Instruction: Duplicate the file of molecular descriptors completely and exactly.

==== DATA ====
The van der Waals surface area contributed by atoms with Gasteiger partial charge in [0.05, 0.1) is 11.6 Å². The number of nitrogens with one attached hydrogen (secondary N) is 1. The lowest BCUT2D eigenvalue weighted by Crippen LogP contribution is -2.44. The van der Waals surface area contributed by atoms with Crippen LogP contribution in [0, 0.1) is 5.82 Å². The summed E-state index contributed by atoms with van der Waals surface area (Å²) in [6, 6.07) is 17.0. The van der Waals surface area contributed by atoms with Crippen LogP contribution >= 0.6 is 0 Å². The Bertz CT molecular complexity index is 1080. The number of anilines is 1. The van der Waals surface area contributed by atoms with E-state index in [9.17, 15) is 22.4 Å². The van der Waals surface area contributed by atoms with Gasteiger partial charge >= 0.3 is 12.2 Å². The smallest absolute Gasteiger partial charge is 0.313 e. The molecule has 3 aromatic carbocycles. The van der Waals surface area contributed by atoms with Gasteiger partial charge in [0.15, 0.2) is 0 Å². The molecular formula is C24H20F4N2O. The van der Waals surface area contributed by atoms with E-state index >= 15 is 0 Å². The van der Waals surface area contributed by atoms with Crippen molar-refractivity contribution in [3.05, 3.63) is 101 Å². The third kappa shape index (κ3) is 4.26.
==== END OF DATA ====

The van der Waals surface area contributed by atoms with Gasteiger partial charge in [0.05, 0.1) is 11.6 Å². The number of nitrogens with one attached hydrogen (secondary N) is 1. The lowest BCUT2D eigenvalue weighted by Crippen LogP contribution is -2.44. The van der Waals surface area contributed by atoms with Crippen LogP contribution in [0, 0.1) is 5.82 Å². The summed E-state index contributed by atoms with van der Waals surface area (Å²) in [6, 6.07) is 17.0. The van der Waals surface area contributed by atoms with Crippen LogP contribution >= 0.6 is 0 Å². The Bertz CT molecular complexity index is 1080. The number of anilines is 1. The van der Waals surface area contributed by atoms with E-state index in [9.17, 15) is 22.4 Å². The van der Waals surface area contributed by atoms with Gasteiger partial charge >= 0.3 is 12.2 Å². The smallest absolute Gasteiger partial charge is 0.313 e. The molecule has 3 aromatic carbocycles. The van der Waals surface area contributed by atoms with Gasteiger partial charge in [0.15, 0.2) is 0 Å². The molecular formula is C24H20F4N2O. The van der Waals surface area contributed by atoms with E-state index >= 15 is 0 Å². The van der Waals surface area contributed by atoms with Crippen molar-refractivity contribution in [3.05, 3.63) is 101 Å². The third kappa shape index (κ3) is 4.26.